For centuries in the West, Christians were leaders in the art world, commissioning plays, visual art and music from talented artists.
Name just about any artist you learned about in high school or college, and he or she probably took strong influence from Christianity. Somehow, we went from definitive, groundbreaking art (think the Sistine Chapel) to today’s “Christian art” (think posters in Christian bookstores).
Art created under the “Christian” label often either mimics some form of “secular” media or relies heavily on a simplistic modes of storytelling to get a point across. In this scenario, Christians view artistic pursuits as practical tools that, given the right formula, can directly communicate a message. Many times, the motives are valid and good. But the harder we try to make “Christian” art that explicitly spells out a moral, the more the task appears evasive.
Because of this, “Christian art” arrives too often at sentimentality rather than depth. Sentimentality tries to evoke the cheapest form of an emotion with the least amount of effort, and this is not enough. We have to go deeper, get messier and tell stories better. As N.T. Wright points out in his book Simply Christian: Why Christianity Makes Sense, “The arts are not the pretty but irrelevant bits around the border of reality. They are the highways into the center of a reality which cannot be glimpsed, let alone grasped, any other way.”
The center of reality is a God who is Creator. And since we are made in His image (Genesis 1), we too are creators, able to harness the necessary and practical aspects to make something into something new. In creating good art, we are allowed to mimic the one who created all things—the One who built a universe and said “it is good.” So we create because we were created. As Madeleine L’Engle says, “All true art is incarnational, and therefore ‘religious.’”
This doesn’t mean that every created thing is good or slots itself neatly into the Gospel. L’Engle points out that if we are truly creating art as an overflow of our own hearts and minds, it will reflect the very thing we worship. We see this in society’s representations of success and in the media that it produces.
As Christians, we must ask ourselves: When we create, are we truly engaging in an act of worship that mirrors that which the living God has created, or are we just mimicking the things that which society has cobbled together?
When we look to the Word of God, we see that God inspires storytelling and art. An enormous percentage of the Bible, particularly the Old Testament, is written in detailed poetry. David was a musician and a poet, writing song after song to God in the Psalms in order to express the widest range of human emotion. Jesus didn’t even start the ministry that was detailed in the Gospels until the age of 30—before that, He was known as “the builder,” or “the builder’s son.” He didn’t gain fame or fortune—He worked with His hands.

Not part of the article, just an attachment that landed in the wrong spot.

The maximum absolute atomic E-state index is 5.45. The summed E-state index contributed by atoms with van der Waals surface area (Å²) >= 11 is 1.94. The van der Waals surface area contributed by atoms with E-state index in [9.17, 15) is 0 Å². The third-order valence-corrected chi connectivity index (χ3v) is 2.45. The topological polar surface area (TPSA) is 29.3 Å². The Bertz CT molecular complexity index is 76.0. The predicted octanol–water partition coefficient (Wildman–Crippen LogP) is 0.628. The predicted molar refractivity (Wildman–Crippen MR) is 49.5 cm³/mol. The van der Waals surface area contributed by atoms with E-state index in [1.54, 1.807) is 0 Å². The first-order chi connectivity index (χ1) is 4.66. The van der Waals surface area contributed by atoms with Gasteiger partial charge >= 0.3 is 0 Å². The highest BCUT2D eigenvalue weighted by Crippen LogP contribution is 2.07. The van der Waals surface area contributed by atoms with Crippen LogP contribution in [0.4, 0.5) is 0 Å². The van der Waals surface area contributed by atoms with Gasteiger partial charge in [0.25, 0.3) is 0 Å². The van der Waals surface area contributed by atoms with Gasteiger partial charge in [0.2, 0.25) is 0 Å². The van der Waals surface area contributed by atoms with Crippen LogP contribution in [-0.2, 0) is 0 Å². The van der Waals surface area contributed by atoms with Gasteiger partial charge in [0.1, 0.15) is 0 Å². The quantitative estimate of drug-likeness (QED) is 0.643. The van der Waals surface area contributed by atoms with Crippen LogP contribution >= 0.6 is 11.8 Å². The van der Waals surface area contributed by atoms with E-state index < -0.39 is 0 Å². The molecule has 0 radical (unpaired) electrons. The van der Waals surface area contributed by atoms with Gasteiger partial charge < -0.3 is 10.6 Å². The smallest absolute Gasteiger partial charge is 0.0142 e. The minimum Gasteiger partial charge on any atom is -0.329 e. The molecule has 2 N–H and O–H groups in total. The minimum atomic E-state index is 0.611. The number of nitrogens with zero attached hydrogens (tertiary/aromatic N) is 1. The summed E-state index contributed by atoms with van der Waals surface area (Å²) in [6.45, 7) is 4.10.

The Scriptures, though clear about the most important aspects of our faith, do not always offer easy solutions for life’s hardest questions. God sent His prophets symbolic dreams, and Jesus told stories in extended metaphor. The very name for God’s people—the people into which the Church is grafted—is Israel, which means “he struggles with God.” The art of the Bible is not “family-friendly” or simple. It’s apparently OK to create art that doesn’t tie everything up into a neat bow, art that only arrives at redemption after a long struggle.
Even though they are not “Christian” stories—or necessarily stories about Christians—there are hints of the Gospel in the image of Mad Max, pierced through both hands, giving his blood to save a life. There are echoes of the struggle in the Psalms in the music of Typhoon. Dostoevsky, Caravaggio, Donne, Bach—they all created art out of this struggle that defies specific pigeonholes.
The creation of art, for the Christian, is a genuine calling and gifting that should not be trivialized. In Exodus 31, God chooses “Bezalel… and I have filled him with the Spirit of God in skill, in understanding, in knowledge, and in all kinds of craftsmanship … I have given ability to all the specially skilled.” A functional temple was not sufficient to house God’s glory; the tabernacle was also made intricate and beautiful.
God gives us the ability to make art, but art that is put to His use. God fills the workers in Exodus with the Holy Spirit to create the tabernacle and the ark, and we should model our own art off of this inspired act of creation. Art created by Christians should do what Bezalel did: create a space in which individuals can meet with God. Art is incarnational on both sides of production and reception. Like Noah’s ark, too, true art takes on a life of its own that is completely outside the hands of the creator—a life imbued by God.
It’s a tall order, but we cannot be satisfied with anything less.